The new Summary of Benefits and Coverage forms answer basic consumer questions (like “What is the overall deductible?” or “Does this plan use a network of providers?”) and explain why answers to these questions matter. They describe “common medical events” (such as visiting a doctor’s office, needing prescription drugs, or staying overnight in the hospital) and explain how much a patient may be required to pay for these services. The forms also provide a list of medical services excluded from coverage, and an estimate of the total patient responsibility for medical bills incurred in case of pregnancy and delivery, or for the management of Type 2 diabetes.

The final template for the Summary of Benefits and Coverage forms produced by the U.S. Department of Health and Human Services is six pages long and it’s recommended that health insurance consumers review the whole form before making a final plan selection. The highlights and tips provided below were selected to provide a summary guide to items of special consumer concern.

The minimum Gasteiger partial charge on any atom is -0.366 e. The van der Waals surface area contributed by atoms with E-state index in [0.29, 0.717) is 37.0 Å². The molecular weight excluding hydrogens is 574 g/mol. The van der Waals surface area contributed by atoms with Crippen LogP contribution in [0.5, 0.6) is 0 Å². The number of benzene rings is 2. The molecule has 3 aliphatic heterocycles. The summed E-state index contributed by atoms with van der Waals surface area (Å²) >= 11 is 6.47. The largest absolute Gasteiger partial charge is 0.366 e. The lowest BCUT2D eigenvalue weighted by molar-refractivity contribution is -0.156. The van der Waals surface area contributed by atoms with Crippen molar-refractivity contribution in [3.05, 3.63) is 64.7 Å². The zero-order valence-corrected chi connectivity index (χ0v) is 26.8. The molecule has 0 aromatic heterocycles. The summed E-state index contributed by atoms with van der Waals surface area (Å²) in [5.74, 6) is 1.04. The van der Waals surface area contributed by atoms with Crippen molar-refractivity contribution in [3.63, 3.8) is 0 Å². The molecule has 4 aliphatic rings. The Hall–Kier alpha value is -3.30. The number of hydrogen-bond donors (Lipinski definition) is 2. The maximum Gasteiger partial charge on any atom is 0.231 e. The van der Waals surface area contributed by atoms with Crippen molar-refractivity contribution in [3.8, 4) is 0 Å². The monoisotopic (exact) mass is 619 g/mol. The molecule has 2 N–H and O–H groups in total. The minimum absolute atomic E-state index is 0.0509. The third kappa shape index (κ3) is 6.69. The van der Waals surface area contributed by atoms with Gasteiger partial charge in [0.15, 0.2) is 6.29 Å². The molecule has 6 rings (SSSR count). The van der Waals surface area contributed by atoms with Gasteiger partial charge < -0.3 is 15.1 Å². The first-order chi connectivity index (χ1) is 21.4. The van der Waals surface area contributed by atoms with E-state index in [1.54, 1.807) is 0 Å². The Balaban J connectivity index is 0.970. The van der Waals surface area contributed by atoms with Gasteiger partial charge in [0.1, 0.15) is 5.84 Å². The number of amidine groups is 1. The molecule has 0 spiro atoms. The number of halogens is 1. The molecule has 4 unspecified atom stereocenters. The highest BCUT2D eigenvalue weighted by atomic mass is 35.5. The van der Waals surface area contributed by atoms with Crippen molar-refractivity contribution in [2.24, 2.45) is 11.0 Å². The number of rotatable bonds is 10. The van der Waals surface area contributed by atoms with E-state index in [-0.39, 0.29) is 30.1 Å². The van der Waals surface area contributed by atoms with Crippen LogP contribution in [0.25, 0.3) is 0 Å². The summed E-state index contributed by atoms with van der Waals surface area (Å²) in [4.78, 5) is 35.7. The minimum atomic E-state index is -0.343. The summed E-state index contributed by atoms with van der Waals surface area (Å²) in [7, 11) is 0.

Top Five Things to Look for on the New Summary of Benefits and Coverage Forms:

1. The Maximum Out-of-pocket Limit. What would happen if you became seriously ill or suffered an accident and suddenly found yourself facing serious hospital bills? The maximum out-of-pocket limit (MOOP) describes the upper limit of your personal financial exposure per year under a particular plan. Once you reach your maximum out-of-pocket limit, the health insurance company picks up all bills for most covered, medically necessary expenses. A typical MOOP ranges between $5,000 and $7,500. Be sure that, if the worst happened, you could afford your MOOP. Note that the maximum out-of-pocket limit does not include your monthly premiums. To find a plan’s MOOP on the new Summary of Benefits and Coverage form, look under “Important Questions” and find the question: “Is there an out-of-pocket limit on my expenses?”